Example II For a I-2 rocket engine, a thrust chamber assembly of mandrel-mounted tubes and restraint bands, a combustion zone jacket, and end rings, after application of brazing composition, was placed in a furnace for a first brazing cycle. For the I-2 thrust chamber, the tubes which define the chamber walls and some of the restraint bands are formed of stainless steel, while others of the restraint bands and the combustion zone jacket are formed of the age-hardenable alloy, Inconel 718. Accompanying the thrust chamber assembly in the furnace was a plurality of representative test bars of Inconel 718. The furnace Was heated up to a temperature of about 2100 F. and maintained at that temperature for a period of about 10 minutes, and thereafter cooled to room temperature at a rate of about 10 F. per minute. The thrust chamber assembly was then turned upside down in the furnace, additional brazing alloy of a different composition than that for the first brazing cycle was applied throughout the contiguous parts of the assembly, and the assembly was heated to a brazing and solution heating temperature of 1850 F. for a period of ten minutes. Thereafter the temperature of the assembly was cooled at a rate of about 15 per minute to a stall temperature of about 1325 F. at which temperature it was maintained for a period of about one-half hour. Thereafter, the chamber was cooled at a rate of about 15 per minute until a temperature of about 1000 F. was reached whereupon the chamber was air cooled at an uncontrolled rate to room temperature. It was found that all of the test bars of Inconel 718 alloy exhibited a yield strength of at least 90,000 p.s.i.
The heat treatment schedule of this invention as it is described hereinabove includes a rate of cooling from the solution heating temperature to the aging or stall temperature, and from the aging temperature to preferably about 1000 F., whereupon the alloy may be cooled at an uncontrolled rate without materially affecting its strength. Such preferred cooling rates prevent buckling and warping of large sized bodies of the alloys.
It will be understood that it is intended to cover all changes and modifications of the examples of the invention herein chosen for the purposes of this disclosure which do not constitute departures from the spirit and scope of the invention.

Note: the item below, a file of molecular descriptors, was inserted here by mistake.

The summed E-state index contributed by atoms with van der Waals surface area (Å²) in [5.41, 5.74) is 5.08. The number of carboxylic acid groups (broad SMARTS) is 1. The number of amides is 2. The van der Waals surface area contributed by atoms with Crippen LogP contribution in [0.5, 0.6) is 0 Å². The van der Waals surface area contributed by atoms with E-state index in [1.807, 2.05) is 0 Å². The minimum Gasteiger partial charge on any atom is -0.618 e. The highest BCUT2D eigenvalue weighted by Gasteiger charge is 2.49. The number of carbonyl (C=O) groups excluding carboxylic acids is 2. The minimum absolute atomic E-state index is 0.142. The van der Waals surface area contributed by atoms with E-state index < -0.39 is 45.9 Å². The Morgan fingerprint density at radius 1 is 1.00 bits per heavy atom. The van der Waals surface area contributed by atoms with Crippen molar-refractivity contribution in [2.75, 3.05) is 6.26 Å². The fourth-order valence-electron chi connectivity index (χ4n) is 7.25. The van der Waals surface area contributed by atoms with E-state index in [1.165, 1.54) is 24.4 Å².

Having described the invention, what is claimed is:
1. A method for heat treating an age-hardenable nickelchromium base alloy for high-temperature use, whereby the alloy exhibits a yield strength of at least 90,000 p.s.i., the method comprising the steps of solution heating the alloy to a homogeneous solid solution;
cooling the alloy from its solution heating temperature at a rate of from about 10 to 20 F. per minute to an aging temperature of from about 1300 F. to about 1450 F.;
maintaining the alloy at said aging temperature for a period of from about 10 to minutes;
cooling the alloy at the aforesaid cooling rate to a temperature of from about 900 to 1100 F.; and, thereafter cooling the alloy to room temperature.
2. A method of heat treat-ing an age-hardenable alloy to provide a yield strength of at least 90,000 p.s.i., the
alloy having the following percentage composition by weight:
Carbon 0.l.l5 Chromium 10-25 Tungsten Up to 8 Molybdenum Up to 10 Cobalt Up to 30 Columbium 'Up to 5 Titanium .65-4 Aluminum .3-5 Iron Up to .1 Boron Up to 20 Zirconium Up to .06
the balance being nickel and impurities, the nickel being present to at least 42 percent, and the combined content of aluminum, titanium, and columbium being in the range of 2.6-8.0 percent; the method comprising the steps of solution heating the alloy to a homogeneous solid solution;
cooling the alloy from its solution heating temperature at a rate of from about 10 to 20 F. per minute to an aging temperature of from about 1300 to 1450 maintaining the alloy at said aging temperature for a period from about 10 to 90 minutes;
cooling the alloy at the aforesaid cooling rate to a temperature of from about 900 to 1100 F.; and, thereafter cooling the alloy to room temperature.
3. The method of claim 2 wherein the first and second cooling steps are preferred at a rate of about 15 F. per minute.
4. The method of claim 2 wherein the step of maintaining the alloy at said aging temperature is conducted for a period of from about thirty minutes to one hour.
5. A method for brazing and heat treating an assembly of metal parts, comprising the steps of mounting the several parts of the assembly in contiguous relationship with each other upon a support, at least some of said 7' parts being formed of an age-hardenable alloy having the following percentage composition by weight:
the balance being nickel and impurities, the nickel being present to at least 42 percent, and the combined content of aluminum, titanium, and columbium being in the range of 2. 68.0 percent;
applying brazing composition to the contiguous surfaces of said mounted parts; heating the mounted parts in a furnace to a temperature within the range of about 1725-2250 F. for a period of time within the range of 10-90 minutes to effect brazing of the parts and solution heating of the age-hardenable alloy parts; cooling the brazed assembly at a rate of from about 1020 F. per minute to an aging temperature of from about 1300-1450 F.; maintaining the brazed assembly at said aging temperature for a period of from about 10-90 minutes; cooling the brazed assembly at the aforesaid cooling rate to a temperature of from about 9 1100 F.; and,
thereafter cooling the brazed assembly to room temperature. 1' i I 6. The method of claim 5 wherein the said age-hardenable alloy has the following percentage composition by Carbon Chromium 15-1 8 Molybdenum Up to 3.0 Columbium 1.0-5.0 Titanium .82.4 Aluminum .4-.-6 Iron 7-18 the balance being nickel and impurities, the nickel being present to at least 53 percent and the combined content of aluminum, titanium, and columbium being in the range of 3.0-6.2 percent; said brazing and solution heating being conducted at a temperature of from 1850-2100 F. for a period of about 10 minutes, and said aging temperature being about 1325 F. for a period of from one-half to one hour.
References Cited UNITED STATES PATENTS 3,145,124 8/1964 Hignett et a1 1481'62 3,207,599 9/1965 Franklin et a1. 148-462 X FOREIGN PATENTS 583,845 1/ 1947 Great Britain. 715,140 8/1954 Great Britain.
CHARLES N. LOVELL, Primary Examiner.